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Communication scholars have been concerned with issues related to the role of mass media in constructing social reality. To examine the media's function in the news process, news studies need to link communicator analysis with audience analysis. The purpose of this article is to explain the concept of "actuality (Aktualitat)" and K. Merten's integrated model of total news process (Aktualitat Modell), and to discuss the relation of "actuality" with the construction of reality. The concept of "actuality" has been referred to as one of the essential features of the news message in the traditional mass media studies of West Germany. Merten, however, insists that it is defined as the motivation-scale of communication. According to his definition, "actuality" consists of two interacting factors: "surprise" (Uberrassung) as information-value and "relevance" (Relevanz). In other words, the more an event is surprising to the communicator as well as to the audience, and the more both of them are interested in it, the more likely it is to be transmitted and received as news. In the mass cornmunication process, Merten argues, the audience's reconstruction" of reality is performed by receiving the news selected by mass media, i. e. , the communicator's "construction" of reality. On the other hand, news actuality results in creating, more or less, a shared reality which is based on common "actllality" in the various social processes; more concretely, as illustrated by Merton, through "imaginary communication" (virtuelle Kommunikation) and the three dimensions of "reflexivity" (Reflexivitat). This means that the mass media provide social members with an image of "real-reality". In sum, "actuality" is regarded as a fundamental criterion of news selection that governs both the mass media's and the individuals' construction of reality. The shared "actuality" among social members, I suppose, would create a feeling of being present and a moment of participating in a common reality, and, therefore, function as the basis for making up that common reality.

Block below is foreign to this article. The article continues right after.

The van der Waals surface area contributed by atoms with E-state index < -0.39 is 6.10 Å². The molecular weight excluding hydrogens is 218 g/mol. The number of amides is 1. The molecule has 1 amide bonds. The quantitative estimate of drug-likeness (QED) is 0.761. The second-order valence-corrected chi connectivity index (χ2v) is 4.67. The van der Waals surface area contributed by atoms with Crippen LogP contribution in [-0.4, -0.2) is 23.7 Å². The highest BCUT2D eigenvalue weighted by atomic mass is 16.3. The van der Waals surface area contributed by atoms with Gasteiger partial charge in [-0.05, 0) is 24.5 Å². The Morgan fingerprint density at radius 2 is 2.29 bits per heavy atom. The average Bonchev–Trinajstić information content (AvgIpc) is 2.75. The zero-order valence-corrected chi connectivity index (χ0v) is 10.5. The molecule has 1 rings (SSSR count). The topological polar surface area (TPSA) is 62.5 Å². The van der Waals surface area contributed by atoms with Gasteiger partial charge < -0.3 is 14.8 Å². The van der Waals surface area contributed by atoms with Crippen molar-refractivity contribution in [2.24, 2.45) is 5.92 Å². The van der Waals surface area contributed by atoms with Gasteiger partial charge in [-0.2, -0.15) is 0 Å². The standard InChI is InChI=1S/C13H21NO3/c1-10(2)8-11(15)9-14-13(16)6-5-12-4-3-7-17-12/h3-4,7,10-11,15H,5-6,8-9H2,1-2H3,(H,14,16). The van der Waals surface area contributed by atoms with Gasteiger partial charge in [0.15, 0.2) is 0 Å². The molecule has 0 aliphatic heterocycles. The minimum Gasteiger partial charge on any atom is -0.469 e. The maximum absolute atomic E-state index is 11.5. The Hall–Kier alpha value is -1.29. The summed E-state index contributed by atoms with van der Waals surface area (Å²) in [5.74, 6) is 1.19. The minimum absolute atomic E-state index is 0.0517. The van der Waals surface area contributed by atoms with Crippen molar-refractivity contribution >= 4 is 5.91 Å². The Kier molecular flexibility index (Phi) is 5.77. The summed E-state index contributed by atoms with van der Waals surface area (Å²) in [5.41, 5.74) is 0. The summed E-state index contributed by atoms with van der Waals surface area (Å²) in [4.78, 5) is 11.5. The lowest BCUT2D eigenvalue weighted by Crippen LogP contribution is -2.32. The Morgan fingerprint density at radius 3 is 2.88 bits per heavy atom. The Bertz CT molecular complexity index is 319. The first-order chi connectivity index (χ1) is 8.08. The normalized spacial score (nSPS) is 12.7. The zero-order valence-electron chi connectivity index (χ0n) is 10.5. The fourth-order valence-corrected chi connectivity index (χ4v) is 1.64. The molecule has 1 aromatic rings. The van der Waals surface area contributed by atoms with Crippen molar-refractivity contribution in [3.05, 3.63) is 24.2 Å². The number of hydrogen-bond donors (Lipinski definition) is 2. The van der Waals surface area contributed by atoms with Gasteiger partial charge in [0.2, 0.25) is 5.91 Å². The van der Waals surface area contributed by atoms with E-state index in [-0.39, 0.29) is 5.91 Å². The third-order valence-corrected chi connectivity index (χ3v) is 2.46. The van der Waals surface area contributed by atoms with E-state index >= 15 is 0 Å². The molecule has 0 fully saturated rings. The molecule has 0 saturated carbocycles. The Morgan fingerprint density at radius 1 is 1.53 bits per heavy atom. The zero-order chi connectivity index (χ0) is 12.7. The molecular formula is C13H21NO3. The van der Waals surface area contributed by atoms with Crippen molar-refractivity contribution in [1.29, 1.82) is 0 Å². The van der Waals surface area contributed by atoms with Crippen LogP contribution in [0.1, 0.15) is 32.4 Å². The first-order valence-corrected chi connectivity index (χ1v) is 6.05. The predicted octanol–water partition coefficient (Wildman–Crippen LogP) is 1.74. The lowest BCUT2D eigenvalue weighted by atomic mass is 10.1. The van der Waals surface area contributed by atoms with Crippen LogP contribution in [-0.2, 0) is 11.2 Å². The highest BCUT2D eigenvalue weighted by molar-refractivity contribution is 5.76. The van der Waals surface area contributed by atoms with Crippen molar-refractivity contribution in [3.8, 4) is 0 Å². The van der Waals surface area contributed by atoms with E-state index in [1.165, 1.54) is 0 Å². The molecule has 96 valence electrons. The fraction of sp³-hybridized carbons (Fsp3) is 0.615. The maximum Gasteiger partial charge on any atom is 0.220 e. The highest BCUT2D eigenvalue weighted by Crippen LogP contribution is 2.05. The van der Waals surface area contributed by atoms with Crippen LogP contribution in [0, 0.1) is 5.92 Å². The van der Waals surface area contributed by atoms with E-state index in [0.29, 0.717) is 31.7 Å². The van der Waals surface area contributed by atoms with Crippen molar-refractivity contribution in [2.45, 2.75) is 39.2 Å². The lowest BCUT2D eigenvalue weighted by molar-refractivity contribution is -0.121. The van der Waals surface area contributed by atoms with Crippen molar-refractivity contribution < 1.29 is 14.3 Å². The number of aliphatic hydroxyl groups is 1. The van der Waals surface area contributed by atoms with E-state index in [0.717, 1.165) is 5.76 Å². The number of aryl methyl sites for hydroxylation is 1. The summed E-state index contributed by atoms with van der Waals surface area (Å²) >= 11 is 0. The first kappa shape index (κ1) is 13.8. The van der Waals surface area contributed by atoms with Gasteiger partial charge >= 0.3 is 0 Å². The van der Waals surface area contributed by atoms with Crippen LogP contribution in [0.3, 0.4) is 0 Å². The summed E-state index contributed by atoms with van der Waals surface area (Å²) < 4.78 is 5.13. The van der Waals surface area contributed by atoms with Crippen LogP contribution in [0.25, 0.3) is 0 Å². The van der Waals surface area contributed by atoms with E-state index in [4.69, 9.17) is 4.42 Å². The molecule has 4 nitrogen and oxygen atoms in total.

Japanese journalism review : devoted to studies in journalism and mass communication (37), 181-195, 312, 1988-04-30 [Table of Contents]
The Japan Society for Studies in Journalism and Mass Communication